A few doors away from the police station which saw the initial protest over the death of Mark Duggan, Mr Clegg met 15 local people, police and council officials in The Garden House, a Turkish restaurant and bookshop where the terrified owner, Basok Kartal, 25, barricaded herself inside for six hours as the riots raged outside. Boys as young as 10 and 11 tried to break in. They were not local, she explained; she would have recognised them. Many were so young she is sure it was "nothing to do with the cuts; for them, it was like a PlayStation game." They grabbed clothes or goods that they could keep or sell.
Although many horror stories are being relived, there are also tales of hope. When Ms Kartal's restaurant reopened after six days, she was inundated with flowers from well-wishers. Patricia Fisher, 44, whose flat above the Carpetright store was destroyed by the fire, recalled how she escaped death when her fiancé, Garnett Weekes, persuaded her to leave by the front door – even though that meant heading towards the rioters. They are living in a hotel in Finchley. Today strangers come up to her in the street when she returns, asking her how she is and begging her: "Don't leave Tottenham."
The sense of loss among the local people is not merely financial. People are grieving over the damage to the reputation of their area. But they seem a resilient lot, determined to fight back, as the area did after the 1985 Broadwater Farm riots and the murder of PC Keith Blakelock.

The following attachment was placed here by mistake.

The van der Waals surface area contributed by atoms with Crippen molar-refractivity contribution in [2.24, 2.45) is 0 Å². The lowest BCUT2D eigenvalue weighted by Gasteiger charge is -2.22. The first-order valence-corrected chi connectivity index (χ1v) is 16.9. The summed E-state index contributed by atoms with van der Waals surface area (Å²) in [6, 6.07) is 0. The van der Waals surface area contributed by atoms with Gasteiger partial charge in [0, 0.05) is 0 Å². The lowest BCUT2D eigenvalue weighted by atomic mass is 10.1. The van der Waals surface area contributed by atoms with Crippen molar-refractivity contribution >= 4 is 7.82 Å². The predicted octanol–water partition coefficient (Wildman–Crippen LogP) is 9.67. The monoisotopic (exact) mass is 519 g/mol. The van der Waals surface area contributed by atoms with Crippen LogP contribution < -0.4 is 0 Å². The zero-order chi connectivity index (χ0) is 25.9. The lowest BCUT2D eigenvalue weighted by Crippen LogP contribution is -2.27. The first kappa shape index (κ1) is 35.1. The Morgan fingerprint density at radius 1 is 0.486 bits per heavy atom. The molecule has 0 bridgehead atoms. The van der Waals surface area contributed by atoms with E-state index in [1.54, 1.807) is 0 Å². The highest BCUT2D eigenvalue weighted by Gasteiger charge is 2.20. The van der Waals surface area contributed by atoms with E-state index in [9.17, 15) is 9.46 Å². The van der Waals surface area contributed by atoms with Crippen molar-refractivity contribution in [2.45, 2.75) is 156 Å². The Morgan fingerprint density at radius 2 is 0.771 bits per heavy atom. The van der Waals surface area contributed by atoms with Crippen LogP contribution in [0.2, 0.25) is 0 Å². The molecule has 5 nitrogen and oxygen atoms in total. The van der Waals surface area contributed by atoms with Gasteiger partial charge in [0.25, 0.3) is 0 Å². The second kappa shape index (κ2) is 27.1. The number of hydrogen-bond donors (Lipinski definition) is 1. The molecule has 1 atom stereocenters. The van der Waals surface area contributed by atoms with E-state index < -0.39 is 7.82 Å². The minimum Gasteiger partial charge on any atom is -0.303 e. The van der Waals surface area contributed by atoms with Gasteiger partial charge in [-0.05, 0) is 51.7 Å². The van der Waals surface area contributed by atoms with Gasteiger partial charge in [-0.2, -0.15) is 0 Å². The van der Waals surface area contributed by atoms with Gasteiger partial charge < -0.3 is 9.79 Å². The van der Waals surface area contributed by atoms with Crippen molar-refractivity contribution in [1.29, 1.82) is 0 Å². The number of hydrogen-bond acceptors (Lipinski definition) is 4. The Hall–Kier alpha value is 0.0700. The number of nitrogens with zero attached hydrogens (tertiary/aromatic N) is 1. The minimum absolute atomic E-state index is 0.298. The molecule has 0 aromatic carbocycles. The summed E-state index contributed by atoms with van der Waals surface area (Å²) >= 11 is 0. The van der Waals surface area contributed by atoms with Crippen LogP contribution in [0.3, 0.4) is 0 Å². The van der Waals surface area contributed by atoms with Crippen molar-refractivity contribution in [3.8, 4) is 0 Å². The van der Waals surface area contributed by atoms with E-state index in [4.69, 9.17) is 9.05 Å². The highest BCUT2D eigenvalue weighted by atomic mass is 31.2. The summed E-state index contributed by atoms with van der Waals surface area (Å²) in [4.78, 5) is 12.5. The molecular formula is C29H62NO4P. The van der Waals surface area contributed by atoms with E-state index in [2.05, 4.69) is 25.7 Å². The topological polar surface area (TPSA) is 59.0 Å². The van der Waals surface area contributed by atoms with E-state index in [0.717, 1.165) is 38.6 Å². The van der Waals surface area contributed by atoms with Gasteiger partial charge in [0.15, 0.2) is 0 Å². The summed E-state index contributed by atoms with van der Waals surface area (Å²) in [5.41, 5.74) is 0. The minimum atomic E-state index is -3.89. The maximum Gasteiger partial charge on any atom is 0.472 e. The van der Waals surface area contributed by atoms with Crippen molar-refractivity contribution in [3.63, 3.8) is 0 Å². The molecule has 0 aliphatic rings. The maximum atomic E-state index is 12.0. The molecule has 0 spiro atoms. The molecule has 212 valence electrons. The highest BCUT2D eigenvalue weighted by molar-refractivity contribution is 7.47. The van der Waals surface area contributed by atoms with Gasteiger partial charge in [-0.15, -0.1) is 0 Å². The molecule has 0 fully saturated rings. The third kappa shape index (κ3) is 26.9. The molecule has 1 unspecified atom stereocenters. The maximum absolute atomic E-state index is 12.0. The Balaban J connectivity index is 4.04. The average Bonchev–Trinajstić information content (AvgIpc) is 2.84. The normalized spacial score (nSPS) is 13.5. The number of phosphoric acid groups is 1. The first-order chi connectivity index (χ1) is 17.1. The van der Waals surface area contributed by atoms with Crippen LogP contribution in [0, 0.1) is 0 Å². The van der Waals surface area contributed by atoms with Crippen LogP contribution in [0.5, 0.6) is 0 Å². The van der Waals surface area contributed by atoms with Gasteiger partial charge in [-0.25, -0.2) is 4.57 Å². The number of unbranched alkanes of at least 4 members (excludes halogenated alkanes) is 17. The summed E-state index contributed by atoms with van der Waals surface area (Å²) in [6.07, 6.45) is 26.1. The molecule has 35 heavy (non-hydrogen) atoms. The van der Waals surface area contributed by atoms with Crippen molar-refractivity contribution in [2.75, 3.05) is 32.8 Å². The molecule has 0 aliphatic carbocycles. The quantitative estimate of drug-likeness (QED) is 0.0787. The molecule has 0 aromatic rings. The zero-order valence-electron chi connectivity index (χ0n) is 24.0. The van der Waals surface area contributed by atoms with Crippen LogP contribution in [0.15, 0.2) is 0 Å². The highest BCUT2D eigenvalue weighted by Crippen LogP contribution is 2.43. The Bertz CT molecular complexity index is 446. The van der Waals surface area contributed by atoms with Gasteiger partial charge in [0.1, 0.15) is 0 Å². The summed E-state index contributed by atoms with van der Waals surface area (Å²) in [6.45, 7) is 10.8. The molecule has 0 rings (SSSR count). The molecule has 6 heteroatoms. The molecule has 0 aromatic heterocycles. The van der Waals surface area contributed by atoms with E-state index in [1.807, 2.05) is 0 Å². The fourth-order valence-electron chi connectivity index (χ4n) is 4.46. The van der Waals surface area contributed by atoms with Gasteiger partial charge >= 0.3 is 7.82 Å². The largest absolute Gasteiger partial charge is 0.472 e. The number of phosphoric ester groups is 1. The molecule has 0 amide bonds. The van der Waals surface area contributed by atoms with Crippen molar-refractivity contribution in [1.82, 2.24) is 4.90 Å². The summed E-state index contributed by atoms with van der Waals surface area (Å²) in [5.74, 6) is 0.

Mr Clegg promised he would not forget the people he met on 8 August and would ensure the lessons were learnt. He announced the setting up of the "communities and victims panel" to investigate the causes of the riots. It will be chaired by Darra Singh, chief executive of Jobcentre Plus. "Only by listening to people who have been affected by the riots – the victims – will we ever be able to move on and rebuild for the long term," said Mr Clegg.
David Lammy, the Labour MP for Tottenham, has already invited Mr Clegg back for a third visit. He welcomed the Deputy Prime Minister's commitment but will press for more practical help. "After the New York and Detroit riots, shops were still boarded up years later; we cannot let that happen here," he said.
Riots in brief
Boy, 11, who stole bin had previous arson sentence
An 11-year-old boy stole from a department store during the London's riots just days after he had been sentenced for arson and criminal damage, a court heard yesterday. The boy admitted taking a bin less than a week after being punished for trying to start a fire on a bus. The boy, from Romford, Essex, who cannot be named, was handed an 18-month youth rehabilitation order at Havering magistrates' court in Essex.
Victims panel members announced
Members of the Communities and Victims Panel, which will lead a "grassroots review" of what happened in the riots, have been named. The chief executive of Jobcentre Plus, Darra Singh, will lead the review. He will be joined by Simon Marcus, who founded the London-based Boxing Academy charity, Heather Rabbatts, a former BBC governor, and Maeve Sherlock, a former chief executive of the National Council for One Parent Families.